English Idiom – Face the music.

Meaning – To accept responsibility for something you have done. To accept the consequences or criticism for your actions. If you face the music you are confronted with the consequences of your negative action(s).

Origins Of This Idiom:

One theory is that it comes from the theater, specifically from the practice of forcing a performer who had received bad reviews to face the orchestra pit (where the musicians played) and receive the audience’s reaction. This would have been a humiliating experience for the performer, but it was seen as necessary to maintain the integrity of the performance.

Another theory suggests that the expression may have come from the military, where a soldier who had committed an offense would be forced to stand in front of a drum and receive a public flogging as punishment. The drumming was thought to represent the “music” that the soldier had to face.

More on Music:


When could you use this idiom?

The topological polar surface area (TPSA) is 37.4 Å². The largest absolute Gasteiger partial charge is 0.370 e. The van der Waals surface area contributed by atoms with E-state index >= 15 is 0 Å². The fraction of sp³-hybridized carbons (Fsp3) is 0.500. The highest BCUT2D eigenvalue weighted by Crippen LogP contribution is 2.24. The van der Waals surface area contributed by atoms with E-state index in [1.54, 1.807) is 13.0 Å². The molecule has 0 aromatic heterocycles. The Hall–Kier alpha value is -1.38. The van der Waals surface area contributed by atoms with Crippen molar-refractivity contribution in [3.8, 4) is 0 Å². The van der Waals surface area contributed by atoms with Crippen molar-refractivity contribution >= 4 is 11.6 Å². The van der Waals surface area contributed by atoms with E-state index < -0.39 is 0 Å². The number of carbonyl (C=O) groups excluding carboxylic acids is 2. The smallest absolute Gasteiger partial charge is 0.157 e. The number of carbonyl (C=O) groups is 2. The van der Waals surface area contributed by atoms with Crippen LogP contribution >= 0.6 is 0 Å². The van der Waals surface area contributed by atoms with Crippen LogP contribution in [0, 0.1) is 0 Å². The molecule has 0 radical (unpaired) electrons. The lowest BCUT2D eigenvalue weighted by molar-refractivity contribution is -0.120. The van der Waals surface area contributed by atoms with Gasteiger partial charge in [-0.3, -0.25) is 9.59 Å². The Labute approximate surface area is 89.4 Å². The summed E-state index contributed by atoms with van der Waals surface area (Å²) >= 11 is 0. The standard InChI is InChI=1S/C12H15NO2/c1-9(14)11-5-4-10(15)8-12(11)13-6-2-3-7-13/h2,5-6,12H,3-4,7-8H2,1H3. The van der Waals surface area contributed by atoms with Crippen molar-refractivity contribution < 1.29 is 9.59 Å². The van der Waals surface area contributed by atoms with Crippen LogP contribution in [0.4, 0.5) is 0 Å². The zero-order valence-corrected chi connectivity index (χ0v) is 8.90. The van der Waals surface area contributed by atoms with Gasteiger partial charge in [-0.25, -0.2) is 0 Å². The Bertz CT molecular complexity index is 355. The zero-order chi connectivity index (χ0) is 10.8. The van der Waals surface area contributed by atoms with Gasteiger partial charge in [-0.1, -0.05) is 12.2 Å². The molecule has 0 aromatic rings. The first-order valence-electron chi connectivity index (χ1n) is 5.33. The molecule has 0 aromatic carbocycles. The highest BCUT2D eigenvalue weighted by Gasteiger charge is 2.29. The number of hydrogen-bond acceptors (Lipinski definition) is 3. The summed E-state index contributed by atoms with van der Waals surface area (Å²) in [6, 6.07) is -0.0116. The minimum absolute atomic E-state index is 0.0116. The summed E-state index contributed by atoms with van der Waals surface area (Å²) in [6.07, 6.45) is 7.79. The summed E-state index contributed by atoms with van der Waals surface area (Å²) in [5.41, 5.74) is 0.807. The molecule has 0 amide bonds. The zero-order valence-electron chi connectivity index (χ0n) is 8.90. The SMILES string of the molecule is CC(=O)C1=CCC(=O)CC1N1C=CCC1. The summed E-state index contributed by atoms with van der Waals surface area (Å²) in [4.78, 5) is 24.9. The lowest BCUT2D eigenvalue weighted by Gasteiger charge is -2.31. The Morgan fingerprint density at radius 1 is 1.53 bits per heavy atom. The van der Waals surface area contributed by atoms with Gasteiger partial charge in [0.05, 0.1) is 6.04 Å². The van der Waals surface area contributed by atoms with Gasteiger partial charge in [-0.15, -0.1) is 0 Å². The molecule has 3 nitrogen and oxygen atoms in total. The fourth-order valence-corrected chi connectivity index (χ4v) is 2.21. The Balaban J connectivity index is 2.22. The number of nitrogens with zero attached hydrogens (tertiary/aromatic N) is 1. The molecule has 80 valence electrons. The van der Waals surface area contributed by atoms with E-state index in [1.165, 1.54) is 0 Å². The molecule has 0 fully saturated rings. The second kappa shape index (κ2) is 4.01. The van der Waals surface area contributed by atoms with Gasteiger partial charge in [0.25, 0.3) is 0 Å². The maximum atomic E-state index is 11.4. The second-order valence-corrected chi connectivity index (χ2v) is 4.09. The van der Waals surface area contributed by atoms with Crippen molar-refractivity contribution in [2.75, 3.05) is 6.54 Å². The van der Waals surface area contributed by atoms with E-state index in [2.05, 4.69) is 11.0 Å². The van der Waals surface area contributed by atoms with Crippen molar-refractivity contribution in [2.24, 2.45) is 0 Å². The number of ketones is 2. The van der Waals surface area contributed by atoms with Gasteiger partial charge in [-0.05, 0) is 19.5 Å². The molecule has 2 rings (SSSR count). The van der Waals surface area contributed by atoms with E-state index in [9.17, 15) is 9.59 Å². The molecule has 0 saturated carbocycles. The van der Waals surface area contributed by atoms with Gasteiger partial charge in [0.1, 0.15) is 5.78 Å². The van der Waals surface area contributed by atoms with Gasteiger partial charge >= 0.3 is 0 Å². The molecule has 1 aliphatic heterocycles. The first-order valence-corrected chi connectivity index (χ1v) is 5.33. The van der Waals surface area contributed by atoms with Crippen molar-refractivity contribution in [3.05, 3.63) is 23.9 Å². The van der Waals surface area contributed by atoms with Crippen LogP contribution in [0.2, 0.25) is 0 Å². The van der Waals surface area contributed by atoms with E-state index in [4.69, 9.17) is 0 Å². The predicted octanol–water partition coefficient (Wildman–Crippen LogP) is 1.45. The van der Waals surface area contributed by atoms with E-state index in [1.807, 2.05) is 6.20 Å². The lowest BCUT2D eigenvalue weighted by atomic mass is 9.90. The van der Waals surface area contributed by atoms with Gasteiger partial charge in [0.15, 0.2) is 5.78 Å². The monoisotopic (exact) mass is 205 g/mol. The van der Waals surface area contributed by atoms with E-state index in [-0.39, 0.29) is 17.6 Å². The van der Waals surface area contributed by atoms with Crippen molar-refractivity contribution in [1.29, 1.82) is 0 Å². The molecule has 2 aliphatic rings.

• You are meeting your boss after making a costly mistake at work.
  • Somebody has to stand in front of a person they have wronged and apologise.
  • You have not completed your homework and your teacher is punishing you.


  • “We can’t hide here forever. We’ll have to go home and face the music for smashing the window!”

In The News:

North Korea says South ‘has to face the music’ as it readies ‘retaliatory punishment’


  • Is there an idiom like this in your country?

What is an idiom?

An idiom is a word or phrase that is not taken literally.  An idiom is an expression that cannot be understood from the meanings of its individual words, but has a separate meaning of its own.

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